Reading Practice ??

Viewing 5 posts - 1 through 5 (of 5 total)
  • Author
  • shannon

    What exactly would be reading practice?

    My 7 year old is a decent reader, though he could be better.  When he reads aloud, there are times when his flow is great and times when he is reading the word for word way.

    I typically have him read silently in his  Pathway reader as reading practice, but is this reading practice and is it enough?



    My 9yo is still “practicing” as he is not what I would consider “fluent” and I have him practice aloud two times a day with me sitting right by him. He still uses pathway readers, which he loves, and does not read any of his history/science/literature on his own, yet. Most of the time I’m ok with his level of reading but there are times that it would make our days easier. He’s my youngest so I went at his pace, which I’m still happy with.

    He’s the type of boy who becomes exhausted with writing and reading, so pushing him is not really going to help. I have him read aloud to me (or big brothers) for 10 minutes (using a timer) twice a day. He really can’t manage anymore than that and is progressing. Throughout the day, I do have him read math word problems, poetry, copy work selections and any picture book he likes.


    Please don’t give listening to your child aloud. It is a very important skill to have. I gave it up too early with dd and I regret it. I won’t make the same mistake with the younger ones.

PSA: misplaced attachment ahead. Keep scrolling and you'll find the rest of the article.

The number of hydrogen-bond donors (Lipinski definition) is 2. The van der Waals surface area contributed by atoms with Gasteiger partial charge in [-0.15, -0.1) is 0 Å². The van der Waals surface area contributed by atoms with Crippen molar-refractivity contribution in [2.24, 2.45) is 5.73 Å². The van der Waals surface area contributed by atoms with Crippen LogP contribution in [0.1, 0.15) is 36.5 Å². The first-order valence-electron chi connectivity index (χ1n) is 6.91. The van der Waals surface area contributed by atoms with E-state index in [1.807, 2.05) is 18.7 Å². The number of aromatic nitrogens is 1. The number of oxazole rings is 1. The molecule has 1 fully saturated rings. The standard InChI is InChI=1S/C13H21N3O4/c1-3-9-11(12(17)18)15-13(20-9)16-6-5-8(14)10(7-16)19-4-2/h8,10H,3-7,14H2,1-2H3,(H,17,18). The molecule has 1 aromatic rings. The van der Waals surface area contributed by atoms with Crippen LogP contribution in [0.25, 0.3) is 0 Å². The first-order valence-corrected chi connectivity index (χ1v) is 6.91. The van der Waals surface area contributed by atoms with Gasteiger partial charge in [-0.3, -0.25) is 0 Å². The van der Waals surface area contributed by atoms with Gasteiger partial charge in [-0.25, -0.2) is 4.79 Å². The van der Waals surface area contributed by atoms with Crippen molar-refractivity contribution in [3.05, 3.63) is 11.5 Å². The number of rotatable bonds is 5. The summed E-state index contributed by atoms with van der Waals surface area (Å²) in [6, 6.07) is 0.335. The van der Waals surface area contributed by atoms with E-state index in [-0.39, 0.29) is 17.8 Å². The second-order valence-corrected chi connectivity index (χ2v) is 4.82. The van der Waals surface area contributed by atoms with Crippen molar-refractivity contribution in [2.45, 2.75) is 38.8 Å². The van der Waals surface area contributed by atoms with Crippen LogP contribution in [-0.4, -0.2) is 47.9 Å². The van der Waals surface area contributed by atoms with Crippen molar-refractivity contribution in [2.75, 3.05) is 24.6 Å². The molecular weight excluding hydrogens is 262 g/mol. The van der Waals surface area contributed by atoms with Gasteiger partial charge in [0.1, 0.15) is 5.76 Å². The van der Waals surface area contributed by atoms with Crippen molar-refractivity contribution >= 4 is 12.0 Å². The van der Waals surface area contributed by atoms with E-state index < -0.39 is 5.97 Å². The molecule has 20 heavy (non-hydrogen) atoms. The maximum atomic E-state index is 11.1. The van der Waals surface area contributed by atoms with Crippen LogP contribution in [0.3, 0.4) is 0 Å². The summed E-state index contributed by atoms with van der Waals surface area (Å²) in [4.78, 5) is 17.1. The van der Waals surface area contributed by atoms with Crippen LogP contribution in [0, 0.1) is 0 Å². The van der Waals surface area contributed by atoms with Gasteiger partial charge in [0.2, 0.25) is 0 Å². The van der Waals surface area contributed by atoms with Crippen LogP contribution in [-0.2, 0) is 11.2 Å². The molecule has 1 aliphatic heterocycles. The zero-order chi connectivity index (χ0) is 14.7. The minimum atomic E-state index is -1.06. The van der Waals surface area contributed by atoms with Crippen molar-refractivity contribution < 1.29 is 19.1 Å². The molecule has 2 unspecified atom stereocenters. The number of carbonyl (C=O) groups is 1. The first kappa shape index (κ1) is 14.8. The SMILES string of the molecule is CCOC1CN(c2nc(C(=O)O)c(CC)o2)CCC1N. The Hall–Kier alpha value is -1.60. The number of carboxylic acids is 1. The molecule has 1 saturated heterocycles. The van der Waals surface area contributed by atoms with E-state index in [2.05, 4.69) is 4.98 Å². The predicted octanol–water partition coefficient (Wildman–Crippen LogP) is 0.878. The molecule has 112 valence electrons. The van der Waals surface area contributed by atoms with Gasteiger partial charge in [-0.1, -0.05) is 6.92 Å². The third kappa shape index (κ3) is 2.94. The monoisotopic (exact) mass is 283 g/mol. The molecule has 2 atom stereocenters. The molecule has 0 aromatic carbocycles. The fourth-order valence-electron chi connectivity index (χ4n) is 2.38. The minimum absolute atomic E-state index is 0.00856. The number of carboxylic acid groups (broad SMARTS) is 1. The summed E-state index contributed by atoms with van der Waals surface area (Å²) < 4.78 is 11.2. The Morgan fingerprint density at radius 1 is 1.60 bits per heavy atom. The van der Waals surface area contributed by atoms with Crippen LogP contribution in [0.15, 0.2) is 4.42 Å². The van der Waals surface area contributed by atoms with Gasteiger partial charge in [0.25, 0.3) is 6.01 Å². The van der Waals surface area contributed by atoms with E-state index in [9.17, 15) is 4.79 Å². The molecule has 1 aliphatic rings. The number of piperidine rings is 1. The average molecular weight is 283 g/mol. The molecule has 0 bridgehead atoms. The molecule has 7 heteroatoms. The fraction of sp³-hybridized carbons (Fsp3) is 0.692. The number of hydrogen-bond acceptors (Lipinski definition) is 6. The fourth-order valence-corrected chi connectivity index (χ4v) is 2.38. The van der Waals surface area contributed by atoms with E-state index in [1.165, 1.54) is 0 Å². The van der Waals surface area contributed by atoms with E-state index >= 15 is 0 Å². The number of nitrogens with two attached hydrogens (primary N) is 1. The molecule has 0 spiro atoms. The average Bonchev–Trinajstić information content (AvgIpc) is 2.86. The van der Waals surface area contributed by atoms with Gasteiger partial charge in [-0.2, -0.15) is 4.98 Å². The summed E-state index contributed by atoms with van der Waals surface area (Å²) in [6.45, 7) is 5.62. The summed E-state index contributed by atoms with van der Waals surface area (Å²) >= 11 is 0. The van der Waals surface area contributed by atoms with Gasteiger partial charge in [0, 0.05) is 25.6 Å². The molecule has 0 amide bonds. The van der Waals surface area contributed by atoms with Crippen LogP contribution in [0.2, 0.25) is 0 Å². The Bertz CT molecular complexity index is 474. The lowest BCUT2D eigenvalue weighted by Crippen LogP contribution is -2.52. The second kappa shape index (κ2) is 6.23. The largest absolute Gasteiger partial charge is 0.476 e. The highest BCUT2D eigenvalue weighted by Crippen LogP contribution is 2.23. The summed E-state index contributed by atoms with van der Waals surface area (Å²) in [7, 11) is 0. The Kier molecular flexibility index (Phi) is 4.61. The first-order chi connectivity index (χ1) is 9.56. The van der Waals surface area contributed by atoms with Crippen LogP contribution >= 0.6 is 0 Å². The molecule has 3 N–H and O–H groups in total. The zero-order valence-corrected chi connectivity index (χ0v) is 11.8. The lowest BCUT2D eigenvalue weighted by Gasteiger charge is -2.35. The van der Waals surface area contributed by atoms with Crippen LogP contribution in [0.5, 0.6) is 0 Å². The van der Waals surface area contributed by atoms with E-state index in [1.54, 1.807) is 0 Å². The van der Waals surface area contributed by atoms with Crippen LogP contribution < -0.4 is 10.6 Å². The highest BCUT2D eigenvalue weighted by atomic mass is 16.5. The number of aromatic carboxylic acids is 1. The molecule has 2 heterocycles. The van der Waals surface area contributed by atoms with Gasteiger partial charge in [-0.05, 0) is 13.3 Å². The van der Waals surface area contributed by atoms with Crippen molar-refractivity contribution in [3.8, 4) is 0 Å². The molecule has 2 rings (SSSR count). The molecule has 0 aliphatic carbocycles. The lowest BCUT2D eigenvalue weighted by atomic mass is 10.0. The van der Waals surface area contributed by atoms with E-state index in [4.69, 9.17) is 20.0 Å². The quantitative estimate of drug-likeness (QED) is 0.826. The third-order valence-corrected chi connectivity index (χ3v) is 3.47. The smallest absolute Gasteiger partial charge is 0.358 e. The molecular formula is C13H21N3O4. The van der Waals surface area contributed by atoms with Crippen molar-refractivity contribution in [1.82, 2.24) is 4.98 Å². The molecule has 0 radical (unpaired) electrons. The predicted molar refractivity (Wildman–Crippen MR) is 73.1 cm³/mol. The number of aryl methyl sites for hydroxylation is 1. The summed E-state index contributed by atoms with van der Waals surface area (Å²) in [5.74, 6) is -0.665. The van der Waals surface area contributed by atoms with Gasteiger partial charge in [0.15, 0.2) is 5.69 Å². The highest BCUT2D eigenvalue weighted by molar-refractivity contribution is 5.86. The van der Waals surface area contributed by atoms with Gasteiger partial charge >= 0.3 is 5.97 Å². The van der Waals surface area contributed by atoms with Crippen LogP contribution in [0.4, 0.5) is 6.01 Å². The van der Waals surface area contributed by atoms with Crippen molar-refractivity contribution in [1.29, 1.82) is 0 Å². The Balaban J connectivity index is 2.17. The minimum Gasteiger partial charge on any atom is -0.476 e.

Reading silently and reading aloud are two different skills.  I discovered that this year with my nine year old.  She is a voracious reader and narrates well what she reads.  However, I noticed she stumbles a bit and may even skip words when asked to read aloud.  She is accustomed to reading quickly when she reads silently, while reading aloud requires slowing down and enunciating clearly.  She does not like it, but I have recently begun having her read a few pages to me each day.  I call her back to words she didn’t pronounce correctly or skipped or just plain read incorrectly.  It drives her nuts because she knows what it meant even if she didn’t say what was written.  However, I am sticking with it.  I feel this is another way for me to help her focus completely on the task at hand- the attention habit that CM mentioned so often.

    If your child is an independent reader, I would recommend that you allow him/her to read something silently each day, read something aloud each day, and listen to you read aloud something each day.  I think that should provide a well rounded approach to reading.


    Great, sounds good. Thank you ladies!

Viewing 5 posts - 1 through 5 (of 5 total)
  • The topic ‘Reading Practice ??’ is closed to new replies.